My name is Jack DeLano, and I am an honors engineering student at The Ohio State University, where I intend to major in Computer Science. I have been programming since I was 14 years old, and I have experience in C/C++, Java, Python, Qt, and OpenGL. I am very interested in machine learning and artificial intelligence, which I will heavily consider for a career option as I explore it in my studies at OSU. I graduated from high school as Village Academy’s 2017 valedictorian. There, I ran varsity track for four years, and I competed in the 2017 OHSAA state tournament in the 100m and 200m races. My hobbies include drumming, making and watching short films, solving Rubiks cubes, building computers, and exploring the intricacies of enthusiast desktop PC hardware.
During Spring semester of Freshman year, as part of the Fundamentals of Engineering for Honors (FEH) program, I was involved in a 9-week group project in a team of four people that was tasked to build a robot that autonomously completed a set of tasks on a course. I do not have a full video of the robot completing the tasks at full speed. In the first video, the robot navigates the course slowly and makes one error. In the second video, the robot completes all the tasks correctly at full speed, but the recording was started late.
While browsing the internet during the summer of 2017, I found a particular drawing method of filling in adjacent shapes that ultimately form an abstract doodle of twisting tubes and spirals. I tried my hand at it and came up with this:
The process for filling in each shape was quite tedious, so I decided to make a Python program, using the PyQt5 library, to automate the process. I did this out of curiosity and to prove to myself that I could do it. The following video shows me using the program to create a similar doodle (you can only really see the detail when watching in full-screen).
This is a visual demonstration of my Capstone project, along with a voice-over explanation of what is going on. The project is an Android app that I made over the course of three years. The goal of the app is to teach people how to play piano using augmented reality. I gave a guest lecture to my school’s Middle School Programming class, where I performed a live demo and described the development process.
This is a computer that I built in the summer of 2017. It runs Windows 10, and I use it almost every day. The specifications for the parts I used are listed below the pictures.
- Motherboard: ASRock AB350 pro4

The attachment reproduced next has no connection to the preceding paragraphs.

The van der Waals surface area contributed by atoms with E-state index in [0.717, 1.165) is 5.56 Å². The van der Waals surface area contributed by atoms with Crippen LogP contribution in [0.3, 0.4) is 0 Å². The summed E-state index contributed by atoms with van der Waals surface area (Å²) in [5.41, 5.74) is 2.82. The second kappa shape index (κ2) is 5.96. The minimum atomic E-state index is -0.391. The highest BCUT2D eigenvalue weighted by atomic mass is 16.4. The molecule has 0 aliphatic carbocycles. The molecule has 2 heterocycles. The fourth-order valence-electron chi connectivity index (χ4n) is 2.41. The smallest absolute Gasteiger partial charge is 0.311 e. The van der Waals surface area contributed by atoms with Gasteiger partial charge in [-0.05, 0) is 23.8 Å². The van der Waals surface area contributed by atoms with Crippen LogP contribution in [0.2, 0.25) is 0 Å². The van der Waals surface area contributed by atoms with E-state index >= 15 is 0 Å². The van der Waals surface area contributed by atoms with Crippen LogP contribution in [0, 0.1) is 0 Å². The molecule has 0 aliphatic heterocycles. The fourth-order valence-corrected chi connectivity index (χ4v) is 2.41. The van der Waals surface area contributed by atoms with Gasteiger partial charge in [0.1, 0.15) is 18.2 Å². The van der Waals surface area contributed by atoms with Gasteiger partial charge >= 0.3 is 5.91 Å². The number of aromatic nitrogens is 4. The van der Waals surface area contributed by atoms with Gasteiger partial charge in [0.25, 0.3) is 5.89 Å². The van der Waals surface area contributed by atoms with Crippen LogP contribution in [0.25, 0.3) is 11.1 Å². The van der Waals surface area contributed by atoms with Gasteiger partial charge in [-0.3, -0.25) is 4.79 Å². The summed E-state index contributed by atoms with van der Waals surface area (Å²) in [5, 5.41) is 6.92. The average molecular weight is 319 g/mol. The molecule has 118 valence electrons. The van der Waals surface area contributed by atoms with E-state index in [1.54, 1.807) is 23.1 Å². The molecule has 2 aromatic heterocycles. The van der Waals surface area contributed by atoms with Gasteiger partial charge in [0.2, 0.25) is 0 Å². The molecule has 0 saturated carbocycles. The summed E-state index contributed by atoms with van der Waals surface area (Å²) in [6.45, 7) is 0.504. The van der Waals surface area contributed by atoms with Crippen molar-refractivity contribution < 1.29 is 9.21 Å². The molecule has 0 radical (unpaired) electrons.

- CPU: AMD Ryzen 5 1600X
- RAM: EVGA 2x8GB SuperSC DDR4-3000MHz
- Graphics Card: ASUS Strix Nvidia Geforce GTX 1070
- Case: NZXT S340 Elite
- SSD1: Samsung 840 EVO 250GB
- SSD2: Sandisk 480GB SSD Plus
- HDD1: WD Blue 1TB
- HDD2: WD Blue 500GB
- HDD3: Seagate Barracuda 4TB
- PSU: Thermaltake 750W Toughpower RGB 80+Gold
- Cooling: Fractal Design Celsius S24 AIO & 2x Corsair AF120 Red
This is a demonstration of a program that I made during my Freshman year of high school. The user gives the program the positions of the colors on a mixed up Rubik’s Cube, and the program provides turn-by-turn instructions for how to solve it. Some parts of the video are sped up so that the repetitive parts don’t take so long.
I made this as part of an electrical engineering class during my Junior year of high school. It is a completely analog system, meaning that there is no software involved; every desired effect had to be specially designed with resistors, capacitors, transistors, and amplifiers. I was able to tune all 8 notes of an octave to different combinations of 4 buttons. There are several electronic oscillators that I designed to vary aspects of the sound, such as pitch and volume, over time, so that it can sound more like an instrument and less like a computer-generated tone. The frequencies of these oscillators are controlled by screw-operated potentiometers. In the video, I start off by playing a scale and arpeggio with the oscillators at a relatively pleasing setting. Then, I show off the range of sounds that can be achieved from playing just one note while varying the oscillator frequencies. At the end, I play a scale with the oscillators at a less pleasing, but perhaps more interesting setting.